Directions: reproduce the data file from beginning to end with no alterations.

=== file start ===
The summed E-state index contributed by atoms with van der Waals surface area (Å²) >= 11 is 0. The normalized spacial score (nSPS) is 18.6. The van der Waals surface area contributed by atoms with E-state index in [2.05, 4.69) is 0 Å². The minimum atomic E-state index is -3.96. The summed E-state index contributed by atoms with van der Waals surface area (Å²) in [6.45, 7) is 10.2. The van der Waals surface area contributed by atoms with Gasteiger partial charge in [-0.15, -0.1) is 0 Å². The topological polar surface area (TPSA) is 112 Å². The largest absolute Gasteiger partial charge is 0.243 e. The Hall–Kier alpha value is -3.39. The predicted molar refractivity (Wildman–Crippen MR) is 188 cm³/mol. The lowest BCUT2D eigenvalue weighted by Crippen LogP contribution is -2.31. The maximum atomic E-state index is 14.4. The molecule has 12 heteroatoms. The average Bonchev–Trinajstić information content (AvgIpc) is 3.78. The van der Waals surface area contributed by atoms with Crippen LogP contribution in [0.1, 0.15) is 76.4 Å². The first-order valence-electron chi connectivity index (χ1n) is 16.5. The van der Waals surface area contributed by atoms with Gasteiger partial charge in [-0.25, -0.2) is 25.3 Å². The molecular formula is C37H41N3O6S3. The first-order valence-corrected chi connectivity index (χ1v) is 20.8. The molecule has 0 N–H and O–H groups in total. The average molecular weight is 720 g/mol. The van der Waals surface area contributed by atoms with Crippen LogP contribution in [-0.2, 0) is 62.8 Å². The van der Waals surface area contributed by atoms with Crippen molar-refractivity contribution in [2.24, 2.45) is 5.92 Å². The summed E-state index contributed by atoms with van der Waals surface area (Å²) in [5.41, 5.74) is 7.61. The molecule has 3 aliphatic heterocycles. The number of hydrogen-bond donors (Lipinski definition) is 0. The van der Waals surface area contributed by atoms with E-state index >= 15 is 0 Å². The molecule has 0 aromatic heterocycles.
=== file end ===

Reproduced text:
The summed E-state index contributed by atoms with van der Waals surface area (Å²) >= 11 is 0. The normalized spacial score (nSPS) is 18.6. The van der Waals surface area contributed by atoms with E-state index in [2.05, 4.69) is 0 Å². The minimum atomic E-state index is -3.96. The summed E-state index contributed by atoms with van der Waals surface area (Å²) in [6.45, 7) is 10.2. The van der Waals surface area contributed by atoms with Gasteiger partial charge in [-0.15, -0.1) is 0 Å². The topological polar surface area (TPSA) is 112 Å². The largest absolute Gasteiger partial charge is 0.243 e. The Hall–Kier alpha value is -3.39. The predicted molar refractivity (Wildman–Crippen MR) is 188 cm³/mol. The lowest BCUT2D eigenvalue weighted by Crippen LogP contribution is -2.31. The maximum atomic E-state index is 14.4. The molecule has 12 heteroatoms. The average Bonchev–Trinajstić information content (AvgIpc) is 3.78. The van der Waals surface area contributed by atoms with Crippen LogP contribution in [0.1, 0.15) is 76.4 Å². The first-order valence-electron chi connectivity index (χ1n) is 16.5. The van der Waals surface area contributed by atoms with Gasteiger partial charge in [-0.25, -0.2) is 25.3 Å². The molecular formula is C37H41N3O6S3. The first-order valence-corrected chi connectivity index (χ1v) is 20.8. The molecule has 0 N–H and O–H groups in total. The average molecular weight is 720 g/mol. The van der Waals surface area contributed by atoms with Crippen LogP contribution in [-0.2, 0) is 62.8 Å². The van der Waals surface area contributed by atoms with Crippen molar-refractivity contribution in [2.24, 2.45) is 5.92 Å². The summed E-state index contributed by atoms with van der Waals surface area (Å²) in [5.41, 5.74) is 7.61. The molecule has 3 aliphatic heterocycles. The number of hydrogen-bond donors (Lipinski definition) is 0. The van der Waals surface area contributed by atoms with E-state index >= 15 is 0 Å². The molecule has 0 aromatic heterocycles.